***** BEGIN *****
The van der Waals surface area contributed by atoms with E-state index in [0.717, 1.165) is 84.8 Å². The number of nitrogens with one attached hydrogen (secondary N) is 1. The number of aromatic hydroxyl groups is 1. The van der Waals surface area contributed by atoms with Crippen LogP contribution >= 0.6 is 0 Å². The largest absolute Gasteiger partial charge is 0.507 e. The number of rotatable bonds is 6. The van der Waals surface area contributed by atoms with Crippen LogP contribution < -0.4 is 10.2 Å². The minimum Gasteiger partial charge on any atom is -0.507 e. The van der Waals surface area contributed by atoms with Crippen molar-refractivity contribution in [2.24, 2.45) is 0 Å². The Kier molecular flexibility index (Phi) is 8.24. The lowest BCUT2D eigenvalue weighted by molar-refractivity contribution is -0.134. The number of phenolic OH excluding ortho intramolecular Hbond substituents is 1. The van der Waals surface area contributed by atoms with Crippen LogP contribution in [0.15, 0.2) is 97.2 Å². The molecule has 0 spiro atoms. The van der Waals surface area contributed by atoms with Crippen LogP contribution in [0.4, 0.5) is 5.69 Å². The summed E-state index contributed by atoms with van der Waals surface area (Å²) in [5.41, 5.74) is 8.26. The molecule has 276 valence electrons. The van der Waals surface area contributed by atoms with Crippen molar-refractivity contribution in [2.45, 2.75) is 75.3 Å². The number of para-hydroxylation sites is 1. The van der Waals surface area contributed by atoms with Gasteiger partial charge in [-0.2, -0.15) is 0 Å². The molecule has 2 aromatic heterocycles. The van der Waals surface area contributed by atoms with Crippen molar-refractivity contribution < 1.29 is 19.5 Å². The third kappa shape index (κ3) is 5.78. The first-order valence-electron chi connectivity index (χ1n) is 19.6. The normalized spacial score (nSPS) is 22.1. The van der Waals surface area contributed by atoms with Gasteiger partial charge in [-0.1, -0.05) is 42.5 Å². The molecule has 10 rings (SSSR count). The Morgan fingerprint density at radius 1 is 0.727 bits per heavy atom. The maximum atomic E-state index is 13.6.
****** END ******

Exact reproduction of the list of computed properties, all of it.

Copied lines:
The van der Waals surface area contributed by atoms with E-state index in [0.717, 1.165) is 84.8 Å². The number of nitrogens with one attached hydrogen (secondary N) is 1. The number of aromatic hydroxyl groups is 1. The van der Waals surface area contributed by atoms with Crippen LogP contribution >= 0.6 is 0 Å². The largest absolute Gasteiger partial charge is 0.507 e. The number of rotatable bonds is 6. The van der Waals surface area contributed by atoms with Crippen LogP contribution < -0.4 is 10.2 Å². The minimum Gasteiger partial charge on any atom is -0.507 e. The van der Waals surface area contributed by atoms with Crippen molar-refractivity contribution in [2.24, 2.45) is 0 Å². The Kier molecular flexibility index (Phi) is 8.24. The lowest BCUT2D eigenvalue weighted by molar-refractivity contribution is -0.134. The number of phenolic OH excluding ortho intramolecular Hbond substituents is 1. The van der Waals surface area contributed by atoms with Crippen LogP contribution in [0.15, 0.2) is 97.2 Å². The molecule has 0 spiro atoms. The van der Waals surface area contributed by atoms with Crippen LogP contribution in [0.4, 0.5) is 5.69 Å². The summed E-state index contributed by atoms with van der Waals surface area (Å²) in [5.41, 5.74) is 8.26. The molecule has 276 valence electrons. The van der Waals surface area contributed by atoms with Crippen molar-refractivity contribution in [2.45, 2.75) is 75.3 Å². The number of para-hydroxylation sites is 1. The van der Waals surface area contributed by atoms with Gasteiger partial charge in [-0.2, -0.15) is 0 Å². The molecule has 2 aromatic heterocycles. The van der Waals surface area contributed by atoms with Crippen molar-refractivity contribution < 1.29 is 19.5 Å². The third kappa shape index (κ3) is 5.78. The first-order valence-electron chi connectivity index (χ1n) is 19.6. The normalized spacial score (nSPS) is 22.1. The van der Waals surface area contributed by atoms with Gasteiger partial charge in [-0.1, -0.05) is 42.5 Å². The molecule has 10 rings (SSSR count). The Morgan fingerprint density at radius 1 is 0.727 bits per heavy atom. The maximum atomic E-state index is 13.6.